At one time, product design considering by engineers were limited to functionality and cost. Over time this expanded to cradle-to-grave considerations, also known as life-cycle assessments, that took into account the environmental impacts of the product from its raw material extraction all the way through to its final disposal. Later a greater understanding of toxic waste and non-renewable raw materials drove the cradle-to-cradle design which further took into consideration the impact of future generations. A related concept is Product Stewardship where all those involved in the life-cycle of a product takes accountability for its environmental, health and safety impacts. Australia’s national product stewardship legislation put some of these ideas into law in 2011.
The term Circular Economy is has become popular more recently and encompasses the cradle-to-cradle and product stewardship principles as well as other principles in an attempt to decouple economic growth from unsustainable practices. The European Union has committed to presenting its Circular Economy strategy this year.
This session will look one of the difficulties in the transition to the circular economy, which is how to manage waste materials that were not designed according to the circular economy principles.
Veolia is a world leader in waste management and has invested in high quality, innovative waste treatment facilities for Victoria. In this presentation you will get an overview of Veolia's most recent infrastructure project which succeeds in closing the loop on a range of waste materials. Late last year, to the west of the city, Veolia completed commissioning of a state-of-the-art prescribed industrial waste treatment facility which has the ability to convert potentially harmful waste into inert, reusable products. The process, Indirect Thermal Desorption, utilises vacuum distillation and condensation to liberate water and hydrocarbons from contaminated soil, industrial sludges and filter cakes. This facility, which is supported by the Victorian Hazardous Waste Fund, underscores Veolia's commitment to long term, sustainable landfill.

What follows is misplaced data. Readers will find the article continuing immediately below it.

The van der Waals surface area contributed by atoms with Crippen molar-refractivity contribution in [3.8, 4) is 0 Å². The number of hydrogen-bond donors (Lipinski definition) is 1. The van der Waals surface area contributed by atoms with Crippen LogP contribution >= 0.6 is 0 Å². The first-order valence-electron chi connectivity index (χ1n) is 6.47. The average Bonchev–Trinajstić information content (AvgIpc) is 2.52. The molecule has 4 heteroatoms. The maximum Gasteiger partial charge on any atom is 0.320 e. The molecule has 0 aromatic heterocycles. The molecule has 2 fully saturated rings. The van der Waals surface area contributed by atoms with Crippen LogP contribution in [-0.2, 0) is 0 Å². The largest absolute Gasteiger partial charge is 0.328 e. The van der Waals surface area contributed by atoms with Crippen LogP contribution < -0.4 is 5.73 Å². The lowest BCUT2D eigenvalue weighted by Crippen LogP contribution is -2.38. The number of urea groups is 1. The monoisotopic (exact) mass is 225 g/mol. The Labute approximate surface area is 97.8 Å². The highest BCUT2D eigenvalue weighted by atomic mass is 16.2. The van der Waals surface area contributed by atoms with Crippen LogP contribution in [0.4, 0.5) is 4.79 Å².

Sustainability Victoria's statutory objective is to facilitate and promote environmental sustainability in the use of resources. Established under the Sustainability Victoria Act 2005, SV is a statutory authority with a board appointed by the Minister for Environment and Climate Change. SV has obligations under the Environment Protection Act 1970 for statewide waste management strategy and planning, as well as managing the Sustainability Fund.
Andrew Race, Engineering Manager, Resource Recovery Vic, Veolia.
Andrew is a Mechanical Engineer with 14 years experience in the waste management and recycling industry in Europe and Australia, in both the pubic and private sectors. Andrew provides technical expertise to Veolia’s Victorian Resource Recovery business unit and has an in depth knowledge of all facets of the industry including composting processes, prescribed industrial waste treatment and alternative waste management technologies.
Jade Barnaby, Product Stewardship Project Adviser at Sustainability Victoria.
Jade Barnaby is Project Stewardship Advisor at Sustainability Victoria where she works on supporting and progressing national stewardship to an ever extending list of priority products including, but not limited to, waste paint, end-of-life handheld batteries, refrigerants and air conditioners, and electronic waste. Her current speciality is managing the Victorian Government’s household battery recycling program, Batteryback, and acting as Secretariat to the National Paint Stewardship Working Group that seeks to develop the world’s first national product stewardship scheme for waste architectural and decorative (A&D) paint.